When you think of a lemon-based beverage, you probably think of lemonade or water with lemon, not espresso with lemon. However, the two paired together is an unlikely dream team with unknown roots and persistent popularity within the global coffee community.
I know what you’re thinking; who would add lemon to espresso? What could that possibly taste like? Well, we’ve answered all of your questions and then some about espresso with lemon below.
Espresso with Lemon Overview
The seemingly incompatible combination of espresso with lemon, better known to coffee enthusiasts as espresso romano, is a coffee recipe with several origin stories. Some people believe that this drink is part of Italian culture because of the name “romano,” but there’s no concrete proof to back it up despite the Italian title.
The espresso beverage has different variations and names in many countries, such as cafe canarino, cafe al Limone, espresso with lemon, and Roman espresso. Sometimes, establishments will swap out the signature lemon slice for an orange or tangerine peel too.
The drink itself is your choice of espresso, traditionally a single shot, accompanied by a twist of lemon or peel. While some coffee shops will replace the lemon with a candied peel or lemon juice, the idea remains the same; espresso and a side of lemon.
Why Add Lemon to Espresso?
People all over the world have different reasons behind the espresso with lemon method. However, one common thread among the theories is that the citric acid in the lemon will cut the acidity of a particularly bitter coffee.
You can add a few drops of lemon juice from the slice of lemon directly to the liquid, or, as initially intended, rub the lemon peel around the coffee cup’s edge and squeeze its oils into the Italian coffee to activate the oils and reduce the acidity. Other espresso romano theorists say that the drink dates back to World War II. At the time, Italians had a sugar shortage and replaced the coffee accompaniment with lemon.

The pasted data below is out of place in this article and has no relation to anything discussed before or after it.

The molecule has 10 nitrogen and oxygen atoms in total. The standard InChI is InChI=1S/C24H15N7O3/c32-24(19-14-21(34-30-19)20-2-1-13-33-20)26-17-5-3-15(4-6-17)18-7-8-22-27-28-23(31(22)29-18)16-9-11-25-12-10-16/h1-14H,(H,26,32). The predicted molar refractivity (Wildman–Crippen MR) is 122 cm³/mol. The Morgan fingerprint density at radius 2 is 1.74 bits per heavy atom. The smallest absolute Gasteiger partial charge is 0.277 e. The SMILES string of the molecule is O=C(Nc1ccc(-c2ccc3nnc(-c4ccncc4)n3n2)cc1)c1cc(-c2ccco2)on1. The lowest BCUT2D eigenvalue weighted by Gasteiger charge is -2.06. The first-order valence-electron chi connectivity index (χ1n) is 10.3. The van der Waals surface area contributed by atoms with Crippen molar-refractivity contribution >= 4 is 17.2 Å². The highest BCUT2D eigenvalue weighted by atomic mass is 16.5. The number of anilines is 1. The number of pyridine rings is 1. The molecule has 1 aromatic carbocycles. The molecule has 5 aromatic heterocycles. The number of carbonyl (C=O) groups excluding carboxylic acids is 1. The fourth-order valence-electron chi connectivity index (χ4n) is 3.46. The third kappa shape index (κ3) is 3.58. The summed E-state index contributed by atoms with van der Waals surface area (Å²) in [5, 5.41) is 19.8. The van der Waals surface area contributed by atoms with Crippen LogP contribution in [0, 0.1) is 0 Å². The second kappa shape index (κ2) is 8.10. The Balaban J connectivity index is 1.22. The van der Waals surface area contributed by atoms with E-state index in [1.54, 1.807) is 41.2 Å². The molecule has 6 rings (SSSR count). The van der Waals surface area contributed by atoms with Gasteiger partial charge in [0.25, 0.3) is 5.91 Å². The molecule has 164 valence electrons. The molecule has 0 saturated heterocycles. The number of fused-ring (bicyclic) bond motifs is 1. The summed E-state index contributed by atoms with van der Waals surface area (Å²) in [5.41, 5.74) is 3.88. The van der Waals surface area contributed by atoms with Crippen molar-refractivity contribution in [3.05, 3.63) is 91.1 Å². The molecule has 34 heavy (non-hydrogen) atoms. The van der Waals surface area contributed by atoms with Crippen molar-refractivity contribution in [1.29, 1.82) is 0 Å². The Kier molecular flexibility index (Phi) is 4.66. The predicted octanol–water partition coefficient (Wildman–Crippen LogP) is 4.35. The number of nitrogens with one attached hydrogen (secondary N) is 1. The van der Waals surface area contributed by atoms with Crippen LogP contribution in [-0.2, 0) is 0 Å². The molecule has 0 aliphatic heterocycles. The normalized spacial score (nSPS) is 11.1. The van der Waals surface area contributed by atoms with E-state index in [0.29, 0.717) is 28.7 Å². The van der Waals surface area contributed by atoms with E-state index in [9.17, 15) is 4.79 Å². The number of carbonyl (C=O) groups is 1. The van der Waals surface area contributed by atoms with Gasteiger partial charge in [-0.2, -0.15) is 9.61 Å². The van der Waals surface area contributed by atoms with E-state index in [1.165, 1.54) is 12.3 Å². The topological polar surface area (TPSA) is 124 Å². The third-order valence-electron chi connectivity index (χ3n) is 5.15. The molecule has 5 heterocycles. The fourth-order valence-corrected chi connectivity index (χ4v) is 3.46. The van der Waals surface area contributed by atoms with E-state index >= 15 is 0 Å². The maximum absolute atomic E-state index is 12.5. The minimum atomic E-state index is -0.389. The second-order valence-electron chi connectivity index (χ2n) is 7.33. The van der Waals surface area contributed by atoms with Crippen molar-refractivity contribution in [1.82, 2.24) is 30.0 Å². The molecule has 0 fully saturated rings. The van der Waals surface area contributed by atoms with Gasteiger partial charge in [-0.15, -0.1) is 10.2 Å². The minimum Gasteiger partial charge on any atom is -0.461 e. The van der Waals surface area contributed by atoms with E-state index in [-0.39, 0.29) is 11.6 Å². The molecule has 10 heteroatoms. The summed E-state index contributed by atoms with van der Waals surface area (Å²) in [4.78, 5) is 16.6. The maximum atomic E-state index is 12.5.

The least plausible theory states that the recipe came about as the ultimate hangover cure. The lemon’s sharpness combined with the espresso’s caffeine content was just what people needed after a night of drinking to jump-start their day.
Does Adding Lemon Make Espresso Taste Better?
Adding a bit of lemon flavor to enhance espresso’s distinctive flavor palette truly depends on your preferences. Some espresso enthusiasts might disagree with the method, stating that espresso is best served on its own, especially if the barista produces a quality pull.
On the other hand, less experienced espresso drinkers might claim that it helps with the bitterness of a straight espresso shot. Ultimately, there’s only one way for you to find out if adding lemon to espresso makes it taste better; you need to try it.
How to Make an Espresso Romana
Whether you’re planning a night out on the town and need a hangover cure or just want to see what an espresso romano tastes like, follow these fundamental steps to make it correctly.
Brew Your Espresso Drink
The first step in making the espresso romano is to brew a shot of espresso. Since espresso in Italy is typically a sweet combination of beans, including Robusta, you’ll want to scope out a sweeter coffee blend to make the drink. The sweetness will help when adding the lemon because you won’t be adding another bitter substance to an already bitter drink. Instead, try a less bitter Arabica blend.
Adding sugar isn’t necessary if you’re used to a strong espresso flavor. However, if you want to cut the bitterness with some sugar before adding your lemon, that’s perfectly acceptable. There is no straightforward way to drink coffee other than what you prefer.
Get Your Lemon
The most crucial part to making genuinely top-notch espresso romano, other than the espresso, is to add the lemon. In traditional Italian preparation, you will use a lemon peel. However, you can also use a lemon twist or fresh lemon wedge. However you choose to cut it, you will serve the lemon on the side.
When you’re ready to drink, you will gently swipe the juicy lemon wedge around the espresso cup’s rim and squeeze a little bit into the liquid. That way, the lovely flavors of the lemon juice will hit your lips as soon as you bring the cup of espresso to your mouth.
Finally, you get to taste and see what all of the hype surrounding the espresso romano is about. Of course, you’re not in for a world-shattering experience, but the espresso and lemon flavors combined might pleasantly surprise you.